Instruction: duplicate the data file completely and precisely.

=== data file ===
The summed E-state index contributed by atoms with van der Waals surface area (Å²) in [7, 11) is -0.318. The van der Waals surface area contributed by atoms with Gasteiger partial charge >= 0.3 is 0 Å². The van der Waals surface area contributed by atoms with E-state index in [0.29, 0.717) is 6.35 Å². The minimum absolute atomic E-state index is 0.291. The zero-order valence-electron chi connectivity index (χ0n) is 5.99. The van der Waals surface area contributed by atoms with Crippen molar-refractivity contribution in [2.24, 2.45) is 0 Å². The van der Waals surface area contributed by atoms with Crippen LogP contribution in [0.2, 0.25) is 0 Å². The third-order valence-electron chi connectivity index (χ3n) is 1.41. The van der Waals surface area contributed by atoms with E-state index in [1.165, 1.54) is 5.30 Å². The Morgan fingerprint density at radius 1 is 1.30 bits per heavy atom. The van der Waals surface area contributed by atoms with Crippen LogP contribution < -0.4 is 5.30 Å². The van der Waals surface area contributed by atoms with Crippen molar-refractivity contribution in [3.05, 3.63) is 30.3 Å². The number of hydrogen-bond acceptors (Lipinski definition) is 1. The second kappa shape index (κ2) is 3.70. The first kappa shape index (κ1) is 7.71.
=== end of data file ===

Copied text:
The summed E-state index contributed by atoms with van der Waals surface area (Å²) in [7, 11) is -0.318. The van der Waals surface area contributed by atoms with Gasteiger partial charge >= 0.3 is 0 Å². The van der Waals surface area contributed by atoms with E-state index in [0.29, 0.717) is 6.35 Å². The minimum absolute atomic E-state index is 0.291. The zero-order valence-electron chi connectivity index (χ0n) is 5.99. The van der Waals surface area contributed by atoms with Crippen molar-refractivity contribution in [2.24, 2.45) is 0 Å². The van der Waals surface area contributed by atoms with Crippen LogP contribution in [0.2, 0.25) is 0 Å². The third-order valence-electron chi connectivity index (χ3n) is 1.41. The van der Waals surface area contributed by atoms with E-state index in [1.165, 1.54) is 5.30 Å². The Morgan fingerprint density at radius 1 is 1.30 bits per heavy atom. The van der Waals surface area contributed by atoms with Crippen LogP contribution < -0.4 is 5.30 Å². The van der Waals surface area contributed by atoms with Crippen molar-refractivity contribution in [3.05, 3.63) is 30.3 Å². The number of hydrogen-bond acceptors (Lipinski definition) is 1. The second kappa shape index (κ2) is 3.70. The first kappa shape index (κ1) is 7.71.